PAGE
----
Spotify laid out its vision for “a new golden age of audio” on Monday, revealing it will launch a new subscription tier called HiFi for high-quality audio later this year and is expanding to more than 80 new countries in the next few days. The streaming-music giant also unveiled a suite of new tools for artists and podcasters.
Spotify‘s virtual Stream On event was the kind of extended presentation that other tech companies tend to trot out once (or more) a year. But Spotify, the biggest streaming service by both listeners and subscribers, hasn’t held one of these events since 2018 when it overhauled its free mobile tier. Those changes amped up what you could hear with a free account, unlocking on-demand songs that previously were available only to paying customers. Changes like those, and Spotify’s obsession with expanding into podcasts of late, have vaulted the company to 345 million listeners and 155 million paying subscribers as of the end of last year.
At Monday’s hour-plus event, Spotify said it’ll launch a new high-quality audio subscription called HiFi in select markets later this year. Spotify didn’t specify how much it’ll cost or where it’ll first roll out, but HiFi is expected to cost about $20 a month to be priced competitively with rivals. And it’s probably a safe bet that the new tier will be available in the US, which is the world’s biggest music market, as well as Sweden, Spotify’s home base.
Spotify is also embarking on its broadest expansion to new markets yet, which will take place this week. It will widen significantly to more than 80 new markets across Asia, Africa, the Caribbean, Latin America and Europe over the next few days. And the company will also make Spotify available in 36 new languages — including Romanian, Hindi and Swahili — so it supports more than 60 languages total.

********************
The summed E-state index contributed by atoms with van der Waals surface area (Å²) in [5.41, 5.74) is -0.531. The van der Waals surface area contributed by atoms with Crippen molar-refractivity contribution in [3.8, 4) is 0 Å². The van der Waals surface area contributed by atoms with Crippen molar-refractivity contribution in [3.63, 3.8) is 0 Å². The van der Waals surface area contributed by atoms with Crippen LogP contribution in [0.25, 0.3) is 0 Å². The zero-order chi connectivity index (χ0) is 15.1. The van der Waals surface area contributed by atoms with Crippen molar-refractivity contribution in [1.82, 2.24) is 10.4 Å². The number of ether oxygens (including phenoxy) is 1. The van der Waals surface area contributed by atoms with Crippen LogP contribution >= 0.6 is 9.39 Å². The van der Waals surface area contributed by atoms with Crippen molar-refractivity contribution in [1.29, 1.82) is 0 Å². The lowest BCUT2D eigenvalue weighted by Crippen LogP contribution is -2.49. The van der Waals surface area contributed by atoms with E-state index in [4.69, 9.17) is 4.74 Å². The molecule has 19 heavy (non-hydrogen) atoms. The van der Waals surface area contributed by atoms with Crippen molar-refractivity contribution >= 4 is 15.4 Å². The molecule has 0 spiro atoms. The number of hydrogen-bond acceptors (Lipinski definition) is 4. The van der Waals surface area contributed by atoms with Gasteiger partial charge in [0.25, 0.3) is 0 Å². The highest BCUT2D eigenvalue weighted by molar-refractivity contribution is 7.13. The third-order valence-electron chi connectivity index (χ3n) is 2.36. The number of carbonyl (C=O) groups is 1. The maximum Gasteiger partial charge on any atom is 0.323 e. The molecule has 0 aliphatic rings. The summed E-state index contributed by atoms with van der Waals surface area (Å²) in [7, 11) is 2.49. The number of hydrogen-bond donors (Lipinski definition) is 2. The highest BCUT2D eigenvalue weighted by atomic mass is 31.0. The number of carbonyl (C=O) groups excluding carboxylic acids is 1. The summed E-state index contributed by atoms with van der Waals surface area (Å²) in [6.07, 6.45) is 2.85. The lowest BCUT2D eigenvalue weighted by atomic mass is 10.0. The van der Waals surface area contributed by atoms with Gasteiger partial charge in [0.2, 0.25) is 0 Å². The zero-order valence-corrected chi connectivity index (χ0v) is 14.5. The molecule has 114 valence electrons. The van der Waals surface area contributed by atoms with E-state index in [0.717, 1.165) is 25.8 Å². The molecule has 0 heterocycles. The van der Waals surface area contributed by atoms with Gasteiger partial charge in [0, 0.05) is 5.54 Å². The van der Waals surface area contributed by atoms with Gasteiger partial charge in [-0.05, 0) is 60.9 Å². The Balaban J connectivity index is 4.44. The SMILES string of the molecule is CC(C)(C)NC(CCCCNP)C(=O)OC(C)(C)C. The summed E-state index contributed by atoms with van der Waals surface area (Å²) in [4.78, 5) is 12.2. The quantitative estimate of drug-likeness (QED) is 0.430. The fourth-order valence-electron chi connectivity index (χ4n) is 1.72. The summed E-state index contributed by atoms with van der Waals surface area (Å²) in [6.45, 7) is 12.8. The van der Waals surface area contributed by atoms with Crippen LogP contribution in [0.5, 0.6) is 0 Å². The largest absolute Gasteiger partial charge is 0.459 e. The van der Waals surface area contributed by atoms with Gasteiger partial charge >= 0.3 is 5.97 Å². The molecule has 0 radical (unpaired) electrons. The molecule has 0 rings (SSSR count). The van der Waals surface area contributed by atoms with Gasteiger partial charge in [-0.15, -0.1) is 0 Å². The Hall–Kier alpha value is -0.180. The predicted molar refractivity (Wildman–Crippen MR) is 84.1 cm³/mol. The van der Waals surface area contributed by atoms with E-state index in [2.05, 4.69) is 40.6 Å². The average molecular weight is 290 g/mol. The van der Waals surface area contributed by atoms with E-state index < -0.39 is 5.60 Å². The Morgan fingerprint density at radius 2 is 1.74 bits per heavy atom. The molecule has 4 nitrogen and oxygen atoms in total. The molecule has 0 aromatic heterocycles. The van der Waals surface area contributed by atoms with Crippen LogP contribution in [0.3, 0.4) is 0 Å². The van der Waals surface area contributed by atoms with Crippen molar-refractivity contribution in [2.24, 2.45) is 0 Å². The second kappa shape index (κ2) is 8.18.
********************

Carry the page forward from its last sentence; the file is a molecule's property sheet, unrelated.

Spotify revealed new exclusive podcast programming, such as a podcast from former President Barack Obama and Bruce Springsteen called Renegades: Born in the USA; Batman Unburied, part of a partnership with Warner Bros. and DC Comics; and Ava Duvernay’s first podcast project, which focuses on criminal justice. It also said it had scored a deal with AGBO, the entertainment company from powerhouse movie directors Anthony and Joe Russo. The Russo brothers, who have spearheaded Marvel film hits like Avengers: Infinity War and Avengers: End Game, will create multiple podcast series for Spotify.
The company also used the event to tout new and widening tools for creators, saying that its Spotify for Artists center has matured as the company’s hub for people who post music on Spotify and now houses a growing suite of tools and resources. It said it will open its Canvas looping visual to all artists, widen its Marquee marketing tool and launch Discovery Mode as a test later this year for more labels, which lets artists’ teams prioritize specific music that they want Spotify’s algorithms to favor.